This Early 2000s TV Show Portrayed Growing Up Jewish in the ’60s Surprisingly Well

ABC Family's "State of Grace" showed a fascinating constellation of 20th century Jewish-American experiences.

A few weeks ago, I was listening to an episode of “Jews Talk Racial Justice with April and Tracie” in which hosts April Baskin and Tracy Guy-Decker were unpacking the pain that the recent incident at Colleyville and other synagogue attacks have unearthed in the Jewish community, particularly the White Ashkenazi Jewish population. April notes how an ingrained sense of “Jewish terror” built up over centuries often creates a barrier to seeing and showing up for other oppressed groups. They talked about how “many Jews have not had adequate libertatory trauma healing to support and synthesize this in a way that it works through their system and doesn’t trigger deep terror that locks down part of their heart, including their courage center and their capacity to do effective racial justice work.”

In searching my brain for what that healing could look like, my mind turned, as it occasionally does, to a little TV show I remembered from the early 2000s called “State of Grace,” created by Brenda Lilly. A female version of the “Wonder Years,” it features a little Jewish girl named Hannah Rayburn (Alia Shawkat), who moves with her family from Chicago to North Carolina in the 1960s and bonds with Grace McKee (Mae Whitman), an iconoclastic blonde rich girl at her local Catholic School. In addition to cult TV icons Whitman and Shawkat in their earliest roles, the show also boasts Oscar winner Frances McDormand as the voice of adult Hannah. I remember being vaguely aware at the time that neither of the actors playing Hannah were Jewish, but also feeling that their performances were effective enough that the issue never bothered me.

I didn’t remember much about the show – it only ran for two seasons and isn’t streaming anywhere legally. What I did remember was an adorable sapphic bond between Hannah and Grace that sparked queer feelings I didn’t know I had and a really great scene where Hannah’s father is revealed to be a Holocaust survivor that, at the time, I found really poignant. A parent of one of my middle-school Hebrew school students had also asked me for recommendations about age-appropriate resources to introduce them to the horrors of WWII, so I thought I would seek it out.

I ended up finding the episode in question on Youtube. Rewatching, I was nervous about how an older show about two white girls in the South would handle race. Fortunately, while it’s safe to say it wouldn’t pass the DuVernay test, overall the show’s treatment of the Civil Rights Movement is sanitized, but respectful, on par with late 90s early 2000s liberalism. A more whimsical time warp experience was that clearly someone had originally taped on VHS, complete with commercials for 1-800-COLLECT and Ben Affleck’s “Daredevil.”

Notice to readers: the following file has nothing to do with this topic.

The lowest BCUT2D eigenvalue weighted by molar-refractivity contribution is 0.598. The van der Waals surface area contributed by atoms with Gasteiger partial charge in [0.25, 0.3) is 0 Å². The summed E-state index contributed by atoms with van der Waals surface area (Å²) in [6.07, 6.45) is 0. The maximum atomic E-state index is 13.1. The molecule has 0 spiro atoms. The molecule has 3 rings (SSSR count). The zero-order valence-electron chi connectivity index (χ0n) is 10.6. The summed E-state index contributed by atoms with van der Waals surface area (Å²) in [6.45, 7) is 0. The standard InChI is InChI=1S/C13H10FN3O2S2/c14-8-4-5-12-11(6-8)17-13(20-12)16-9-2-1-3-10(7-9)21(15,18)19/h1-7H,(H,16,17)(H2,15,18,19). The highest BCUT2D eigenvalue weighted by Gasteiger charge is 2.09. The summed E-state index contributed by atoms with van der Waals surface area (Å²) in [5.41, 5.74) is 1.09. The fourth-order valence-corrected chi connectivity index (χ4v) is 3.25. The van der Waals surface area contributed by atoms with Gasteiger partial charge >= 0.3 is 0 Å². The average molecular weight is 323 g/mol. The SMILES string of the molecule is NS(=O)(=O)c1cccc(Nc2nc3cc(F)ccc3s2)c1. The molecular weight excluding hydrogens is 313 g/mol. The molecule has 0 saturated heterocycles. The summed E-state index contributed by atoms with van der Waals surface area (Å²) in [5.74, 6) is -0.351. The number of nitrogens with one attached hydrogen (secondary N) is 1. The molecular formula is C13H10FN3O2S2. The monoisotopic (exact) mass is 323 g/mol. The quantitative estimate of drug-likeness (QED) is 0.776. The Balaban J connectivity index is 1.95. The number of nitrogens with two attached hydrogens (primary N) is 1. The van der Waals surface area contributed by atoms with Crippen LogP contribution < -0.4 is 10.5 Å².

Despite the graininess of the upload quality, my heart still swelled when the “Do You Believe in Magic?” theme song came on over the opening credits. Holy cow is the chemistry between Hannah and Grace queerer than I remembered. Grace has this breezy, Mae West fabulousness that infuses her every look and gesture, and Whitman devours the material with relish. Given that the most excitement Hannah tends to get in her life is testing cushions at her family furniture company, it makes complete sense why the well-behaved Hannah would allow Grace to sweep her off her feet. Grace also provides the gateway for Hannah to transgress from the “good girl” role that has been laid out for her. In this episode, Grace transforms her basement into the magical land of “Rayburnia,” where they strut about with mock french accents and paint brushes as prop cigarettes. Hannah becomes a dapper butch icon in this scene, sporting a bowler hat, trousers, and a fur coat. The sight of her next to Grace’s high femme dreamboat screams #relationshipgoals.

But there’s a darker side to Hannah’s attraction to Grace, which brings out Hannah’s internalized self-hatred. In preparation for Grace’s first sleepover at her house – which Hannah refers to as the first of many “bad first dates” – Hannah pushes her family to tone down their Jewishness so the WASP-y Grace won’t think they’re strange. In a later episode, Hannah gets invited to a fancy party at Grace’s house, but says her family can’t come because “they don’t go out at night.”

Hannah’s family is a fascinating constellation of 20th century Jewish American experiences. There’s Hannah’s father David, a Holocaust survivor from Poland who has built himself into a successful businessman. Grandma Ida fled the Cossacks in Ukraine and raised Hannah’s mother Evelyn and Uncle Hesche in the Great Depression. Evelyn has responded to the instability of her early life with anxiety over their family business and protectiveness over Hannah, while Hesche has fallen back on the age-old Jewish tradition of using humor to diffuse discomfort. All of Hannah’s family members contain oceans of history within them, but, in the 1960s, unpacking those feelings wasn’t exactly something you did with children, so Hannah just sees her family as weird, repressed and silent.